Apple on Wednesday took the stage at the Bill Graham Civic Auditorium in San Francisco to formally unveil its 10th generation iPhone.
What would otherwise be a momentous occasion has been somewhat marred in the lead-up by rumors that Apple would recycle the same general design for an unprecedented third consecutive year and perhaps more importantly, eliminate the 3.5mm headphone jack in favor of its proprietary Lightning port. Some have even suggested Apple will introduce a custom wireless standard to compensate for Bluetooth’s shortcomings.
The new iPhone 7 may not feature the revolutionary new design that everyone was hoping for early in the rumor cycle but of course, Apple isn’t having any of it. The first of 10 major features Apple touted is a “new design.”
New for the iPhone 7 is a camera body that’s sculpted out of the phone’s aluminum chassis, revised antenna lines that are less visible and a new color option in a high-gloss black finish crafted using a rather complex manufacturing process. In addition to this gloss black, there are also standard black, gold, silver and rose gold color options.
Apple has also reengineered the Home button, replacing it with a solid-state, force-sensitive version complete with Taptic engine (for haptic feedback). This, along with other improvements like new seals and adhesives, means the new iPhones are officially water and dust resistant (IP67 rated).
As rumored, Apple has once again improved the iPhone’s camera and included a secondary unit for the larger iPhone. Now, all iPhones come with optical image stabilization (previously limited to the larger Plus models) and an f/1.8 aperture lens that lets in 50 percent more light. There’s also a new six-element lens, a 12-megapixel sensor that’s 60 percent faster and 30 percent more energy efficient and a new flash with four LEDs that’s 50 percent brighter and reaches 50 percent further.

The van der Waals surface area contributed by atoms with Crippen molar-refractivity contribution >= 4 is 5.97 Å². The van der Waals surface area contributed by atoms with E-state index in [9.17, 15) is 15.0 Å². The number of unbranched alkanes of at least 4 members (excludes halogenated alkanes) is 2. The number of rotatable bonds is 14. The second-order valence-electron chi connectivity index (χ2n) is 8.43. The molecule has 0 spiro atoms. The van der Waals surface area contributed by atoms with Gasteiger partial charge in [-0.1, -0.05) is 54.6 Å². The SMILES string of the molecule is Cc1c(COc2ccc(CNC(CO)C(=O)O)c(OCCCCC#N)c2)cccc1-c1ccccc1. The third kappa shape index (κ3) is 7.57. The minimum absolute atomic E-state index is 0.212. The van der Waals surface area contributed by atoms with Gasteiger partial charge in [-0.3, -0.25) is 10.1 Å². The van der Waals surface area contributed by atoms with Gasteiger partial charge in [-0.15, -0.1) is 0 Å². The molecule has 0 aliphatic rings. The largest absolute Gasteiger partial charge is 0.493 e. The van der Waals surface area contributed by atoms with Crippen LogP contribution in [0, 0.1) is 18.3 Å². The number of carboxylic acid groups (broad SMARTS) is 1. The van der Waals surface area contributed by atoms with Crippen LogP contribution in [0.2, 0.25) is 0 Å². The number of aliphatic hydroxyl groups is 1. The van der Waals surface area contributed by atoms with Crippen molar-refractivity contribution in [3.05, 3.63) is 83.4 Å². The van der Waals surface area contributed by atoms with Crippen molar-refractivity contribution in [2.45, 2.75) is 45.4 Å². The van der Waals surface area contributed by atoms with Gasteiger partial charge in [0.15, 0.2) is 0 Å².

Powering the camera experience is an Apple-designed image signal processor with twice the throughput of its predecessor. Apple says its new ISP performs 100 billion operations every time you take a photo – all in just 25 milliseconds.
On the front is a larger 7-megapixel FaceTime HD camera (up from 5MP) with auto image stabilization and wide color capture.
The iPhone 7 Plus features a second 12-megapixel camera. With this configuration, one is mated to a wide-angle lens while the other is a 56mm telephoto lens. This allows users to have true optical zoom (up to 2x). While you can zoom in up to 10x, everything past 2x is done in software (meh). Apple says the software results are impressive but I’ll believe it when I see it.
The dual camera configuration also enables a new portrait mode that exhibits impressive looking depth of field. Unfortunately, this mode won’t be ready at launch but will instead be added later this year via software update. Again, this is only for the iPhone 7 Plus with the dual camera configuration.